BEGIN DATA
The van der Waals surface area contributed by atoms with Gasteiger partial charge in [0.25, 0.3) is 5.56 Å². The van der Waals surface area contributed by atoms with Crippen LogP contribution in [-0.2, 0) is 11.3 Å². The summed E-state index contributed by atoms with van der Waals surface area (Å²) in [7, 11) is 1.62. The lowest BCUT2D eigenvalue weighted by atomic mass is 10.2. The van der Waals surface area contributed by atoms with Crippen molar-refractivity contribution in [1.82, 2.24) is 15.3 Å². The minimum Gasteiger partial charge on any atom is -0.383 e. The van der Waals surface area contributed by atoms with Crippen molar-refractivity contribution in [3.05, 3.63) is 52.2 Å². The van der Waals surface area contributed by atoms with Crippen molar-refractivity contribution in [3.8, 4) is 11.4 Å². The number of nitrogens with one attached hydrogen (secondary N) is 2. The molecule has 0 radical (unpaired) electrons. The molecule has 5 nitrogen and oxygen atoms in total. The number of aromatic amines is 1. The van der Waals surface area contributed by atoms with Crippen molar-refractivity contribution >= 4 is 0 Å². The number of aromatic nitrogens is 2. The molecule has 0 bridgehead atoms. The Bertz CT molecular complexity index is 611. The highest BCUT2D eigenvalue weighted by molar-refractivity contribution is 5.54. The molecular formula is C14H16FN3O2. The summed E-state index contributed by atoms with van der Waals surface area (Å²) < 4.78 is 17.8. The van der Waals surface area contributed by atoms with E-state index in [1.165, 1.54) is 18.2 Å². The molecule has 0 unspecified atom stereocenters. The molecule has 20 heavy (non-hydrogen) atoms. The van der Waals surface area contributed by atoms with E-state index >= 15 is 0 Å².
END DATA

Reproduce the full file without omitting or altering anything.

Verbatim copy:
The van der Waals surface area contributed by atoms with Gasteiger partial charge in [0.25, 0.3) is 5.56 Å². The van der Waals surface area contributed by atoms with Crippen LogP contribution in [-0.2, 0) is 11.3 Å². The summed E-state index contributed by atoms with van der Waals surface area (Å²) in [7, 11) is 1.62. The lowest BCUT2D eigenvalue weighted by atomic mass is 10.2. The van der Waals surface area contributed by atoms with Crippen molar-refractivity contribution in [1.82, 2.24) is 15.3 Å². The minimum Gasteiger partial charge on any atom is -0.383 e. The van der Waals surface area contributed by atoms with Crippen molar-refractivity contribution in [3.05, 3.63) is 52.2 Å². The van der Waals surface area contributed by atoms with Crippen molar-refractivity contribution in [3.8, 4) is 11.4 Å². The number of nitrogens with one attached hydrogen (secondary N) is 2. The molecule has 0 radical (unpaired) electrons. The molecule has 5 nitrogen and oxygen atoms in total. The number of aromatic amines is 1. The van der Waals surface area contributed by atoms with Crippen molar-refractivity contribution >= 4 is 0 Å². The number of aromatic nitrogens is 2. The molecule has 0 bridgehead atoms. The Bertz CT molecular complexity index is 611. The highest BCUT2D eigenvalue weighted by molar-refractivity contribution is 5.54. The molecular formula is C14H16FN3O2. The summed E-state index contributed by atoms with van der Waals surface area (Å²) < 4.78 is 17.8. The van der Waals surface area contributed by atoms with E-state index in [1.165, 1.54) is 18.2 Å². The molecule has 0 unspecified atom stereocenters. The molecule has 20 heavy (non-hydrogen) atoms. The van der Waals surface area contributed by atoms with E-state index >= 15 is 0 Å².